The courts have attempted to provide a balanced view of priorities while deciding environmental matters. As India is a developing country, certain ecological sacrifices are deemed necessary, while keeping in mind the nature of the environment in that area, and its criticality to the community. This is in order that future generations may benefit from policies and laws that further environmental as well as developmental goals. This ethical mix is termed sustainable development, and has also been recognized by the Supreme Court in Taj Trapezium case13

In State of H.P. v. Ganesh Wood Products14 the Supreme Court invalidated forest-based industry, recognizing the principle of intergenerational equity as being central to the conservation of forest resources and sustainable development. The Court also noted in Indian Council for Enviro-Legal Action v. Union of India15 (CRZ Notification case) that the principle would be violated if there were a substantial adverse ecological effect caused by industry.

In certain cases, the judiciary has to choose between the preservation of environmental resources in the State, and the right of communities to extract value out of those resources. To facilitate this choice, the courts have evolved a right to livelihood for communities affected by new State-run conservation initiatives.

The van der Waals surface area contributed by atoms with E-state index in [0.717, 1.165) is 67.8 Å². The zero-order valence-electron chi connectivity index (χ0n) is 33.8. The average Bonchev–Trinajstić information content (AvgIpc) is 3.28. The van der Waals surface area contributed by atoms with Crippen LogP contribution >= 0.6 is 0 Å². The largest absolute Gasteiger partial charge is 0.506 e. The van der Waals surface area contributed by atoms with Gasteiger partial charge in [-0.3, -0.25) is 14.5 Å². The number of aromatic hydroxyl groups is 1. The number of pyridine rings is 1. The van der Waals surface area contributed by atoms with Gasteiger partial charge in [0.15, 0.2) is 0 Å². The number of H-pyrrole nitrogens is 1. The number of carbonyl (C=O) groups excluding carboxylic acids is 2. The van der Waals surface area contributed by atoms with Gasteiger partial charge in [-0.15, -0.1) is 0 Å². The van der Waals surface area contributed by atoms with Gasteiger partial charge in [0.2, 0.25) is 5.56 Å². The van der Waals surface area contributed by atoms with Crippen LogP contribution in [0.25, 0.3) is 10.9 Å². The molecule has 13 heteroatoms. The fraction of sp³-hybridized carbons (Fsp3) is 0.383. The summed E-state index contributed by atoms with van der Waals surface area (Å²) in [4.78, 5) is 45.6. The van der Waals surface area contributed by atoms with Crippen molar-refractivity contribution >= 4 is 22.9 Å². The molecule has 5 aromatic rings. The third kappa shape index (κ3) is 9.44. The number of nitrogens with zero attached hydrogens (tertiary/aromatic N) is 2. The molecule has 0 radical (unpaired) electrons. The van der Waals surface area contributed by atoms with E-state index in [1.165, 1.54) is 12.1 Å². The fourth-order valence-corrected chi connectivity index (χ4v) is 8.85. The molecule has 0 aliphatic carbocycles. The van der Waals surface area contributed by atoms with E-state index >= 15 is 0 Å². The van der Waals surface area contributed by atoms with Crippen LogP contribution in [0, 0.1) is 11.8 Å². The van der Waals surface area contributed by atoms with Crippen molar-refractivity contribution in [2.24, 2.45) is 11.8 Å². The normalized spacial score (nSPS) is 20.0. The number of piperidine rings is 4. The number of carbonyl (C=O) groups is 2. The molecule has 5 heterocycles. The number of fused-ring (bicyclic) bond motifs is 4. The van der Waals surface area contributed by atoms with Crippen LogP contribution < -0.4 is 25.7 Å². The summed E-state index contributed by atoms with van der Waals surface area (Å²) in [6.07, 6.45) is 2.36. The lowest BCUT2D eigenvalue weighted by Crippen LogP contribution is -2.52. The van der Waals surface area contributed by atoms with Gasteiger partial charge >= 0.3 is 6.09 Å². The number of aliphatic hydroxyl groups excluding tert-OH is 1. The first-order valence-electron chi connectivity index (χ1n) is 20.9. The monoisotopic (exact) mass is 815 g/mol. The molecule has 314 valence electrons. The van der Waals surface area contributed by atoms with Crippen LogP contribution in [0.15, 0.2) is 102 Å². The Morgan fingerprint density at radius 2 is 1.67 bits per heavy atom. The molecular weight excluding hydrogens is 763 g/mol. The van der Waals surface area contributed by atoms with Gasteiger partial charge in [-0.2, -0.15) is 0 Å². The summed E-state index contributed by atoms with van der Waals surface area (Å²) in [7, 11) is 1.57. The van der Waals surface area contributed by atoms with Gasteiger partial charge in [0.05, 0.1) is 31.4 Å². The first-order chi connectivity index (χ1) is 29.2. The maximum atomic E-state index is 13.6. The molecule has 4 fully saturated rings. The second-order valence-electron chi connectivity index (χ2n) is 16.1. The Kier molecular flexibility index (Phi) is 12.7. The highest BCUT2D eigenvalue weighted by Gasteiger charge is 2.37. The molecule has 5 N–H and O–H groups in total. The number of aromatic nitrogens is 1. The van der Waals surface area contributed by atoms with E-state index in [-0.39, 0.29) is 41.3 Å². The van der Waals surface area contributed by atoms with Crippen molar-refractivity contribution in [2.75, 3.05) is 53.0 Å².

An efficacious law: ensuring compliance

The Supreme Court, in recent years, has been adopting a holistic approach towards environmental matters. This is usually done through detailed orders that are issued from time to time, while committees appointed by the Court monitor the ground situation. The origin of this tendency may be seen in cases such as Municipal Council, Ratlam v. Vardichan16 and Olga Tellis v. Bombay Municipal Corpn.17 That such an approach has been beneficial is evident from two instances. Since passing the first order in 1996, not only has the decline in forest cover been prevented but the forest cover has actually registered a modest increase. The cleaning of air in Delhi is the other example.

The separation of powers and environmental law

To a substantial extent, the courts have had to fill in the gaps and doubt left by the absence of a clear governmental policy. However, there have been occasions when the court has considered it appropriate to disregard the policy and proceed with a decision that better accommodates constitutional values. For example, in Calcutta Taj Hotel case18 the Court permitted the construction of a hotel near land belonging to the Calcutta Zoological Garden, stating that tourism was important to the economic progress of the country, thereby underlining the constant controversy between development and the environment. At other times, the Court has stated that it is not in the public interest to require the Court to delve into those areas that are the function of the executive.